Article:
New Treatment Resource for Lyme Disease Patients


Jeff Ballinger

Columbia has launched a research-integrated treatment center devoted to treating Lyme and other tick-borne diseases and a clinical trials network that will explore new treatments, with the help of a $16 million gift from the Steven & Alexandra Cohen Foundation.

The Cohen Center for Health and Recovery from Tick-Borne Diseases represents the first center in New York City to offer affordable, dedicated treatment for children and adults with Lyme and related diseases. 

“Lyme and other tick-borne illnesses are conditions that have both acute and late stage presentations. While most clinicians can recognize and treat the well-known rash, many are less confident about how to help individuals with late neurologic or relapsing persistent symptoms,” says Brian Fallon, MD, the founding director of the Cohen Center for Health and Recovery from Tick-Borne Diseases. 

National annual estimates of Lyme disease are steadily rising, and a recent study of insurance data suggests 476,000 people in the United States are diagnosed with and treated each year for Lyme. Though antibiotics help many patients, approximately 10% to 20% of infections will lead to distressing and potentially disabling symptoms, such as severe fatigue, joint and muscle pain, and cognitive problems that may last for months or years.

“Like COVID-19 ‘long-haulers,’ many people with tick-borne diseases were completely well until their infection precipitated a cascade of chronic, multi-system effects,” says Dr. Fallon.

Shannon Delaney, MD, medical director of the Cohen Center, says, “Many patients with chronic symptoms related to tick-borne illness are misdiagnosed with conditions such as depression, chronic fatigue syndrome, or even psychosomatic disorders as physicians may not be aware of the chronic pain, fatigue, and cognitive problems that can accompany tick-borne illnesses.”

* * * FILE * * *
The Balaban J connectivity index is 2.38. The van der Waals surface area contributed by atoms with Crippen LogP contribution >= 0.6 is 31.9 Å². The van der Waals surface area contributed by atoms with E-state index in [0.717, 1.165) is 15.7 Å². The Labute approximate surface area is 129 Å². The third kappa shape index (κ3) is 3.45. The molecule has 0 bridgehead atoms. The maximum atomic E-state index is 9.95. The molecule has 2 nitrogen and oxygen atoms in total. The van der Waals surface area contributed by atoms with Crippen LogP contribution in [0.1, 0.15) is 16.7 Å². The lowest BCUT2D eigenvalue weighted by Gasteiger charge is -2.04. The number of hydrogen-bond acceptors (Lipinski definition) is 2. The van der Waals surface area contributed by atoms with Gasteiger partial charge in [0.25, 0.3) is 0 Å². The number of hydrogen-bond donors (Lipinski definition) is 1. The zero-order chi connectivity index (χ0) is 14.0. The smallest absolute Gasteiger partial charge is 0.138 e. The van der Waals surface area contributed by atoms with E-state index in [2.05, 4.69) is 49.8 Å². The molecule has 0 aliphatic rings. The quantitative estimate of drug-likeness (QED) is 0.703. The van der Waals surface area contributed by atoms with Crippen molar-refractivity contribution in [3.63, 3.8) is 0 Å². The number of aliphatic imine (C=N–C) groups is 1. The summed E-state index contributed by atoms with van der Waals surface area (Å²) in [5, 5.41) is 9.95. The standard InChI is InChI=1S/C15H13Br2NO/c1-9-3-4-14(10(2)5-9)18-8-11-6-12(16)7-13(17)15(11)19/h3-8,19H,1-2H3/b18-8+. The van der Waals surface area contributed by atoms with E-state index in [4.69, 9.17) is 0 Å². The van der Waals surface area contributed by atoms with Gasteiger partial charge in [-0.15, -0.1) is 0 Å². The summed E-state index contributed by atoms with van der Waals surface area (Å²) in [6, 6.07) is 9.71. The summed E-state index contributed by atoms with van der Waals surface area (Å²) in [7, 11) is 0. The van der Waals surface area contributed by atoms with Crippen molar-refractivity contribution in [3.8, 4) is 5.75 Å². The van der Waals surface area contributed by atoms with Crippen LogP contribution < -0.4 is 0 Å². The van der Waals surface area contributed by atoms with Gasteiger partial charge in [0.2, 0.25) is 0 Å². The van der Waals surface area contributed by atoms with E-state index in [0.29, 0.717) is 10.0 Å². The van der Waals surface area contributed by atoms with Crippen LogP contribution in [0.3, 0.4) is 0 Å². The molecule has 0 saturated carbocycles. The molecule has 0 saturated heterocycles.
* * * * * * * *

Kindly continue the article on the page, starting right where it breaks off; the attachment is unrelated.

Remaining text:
Dr. Fallon says the Columbia center addresses these issues by offering affordable comprehensive assessment and care provided by experienced physicians. The center integrates research and the training of a new generation of clinicians through fellowship programs. Since August 2021, family, integrative, and behavioral medicine specialists have seen patients via telemedicine. In-person treatment for patients with acute or chronic symptoms will begin in the spring of 2022 in the center’s clinical space located in the Neurological Institute. 

Columbia also is the coordinating center for the new clinical trials network—the first in the nation for Lyme and other tick-borne diseases. The network, which includes experts from Johns Hopkins University School of Medicine and Children’s National Hospital in Washington, D.C., will focus on conducting rigorous research to identify more effective treatments for patients with Lyme and tick-borne diseases. The center welcomes suggestions from academics, community physicians, and the general public.

Cohen Center patients will be invited to enroll in clinical trials of new treatment approaches and in biomarker studies to improve the targeting of treatment to disease process. 

“There’s been little research into the most effective treatments for those with persistent symptoms,” says Dr. Fallon, “and the clinical trials network will be a powerful engine to drive high-quality studies in tick-borne disease.”


More information: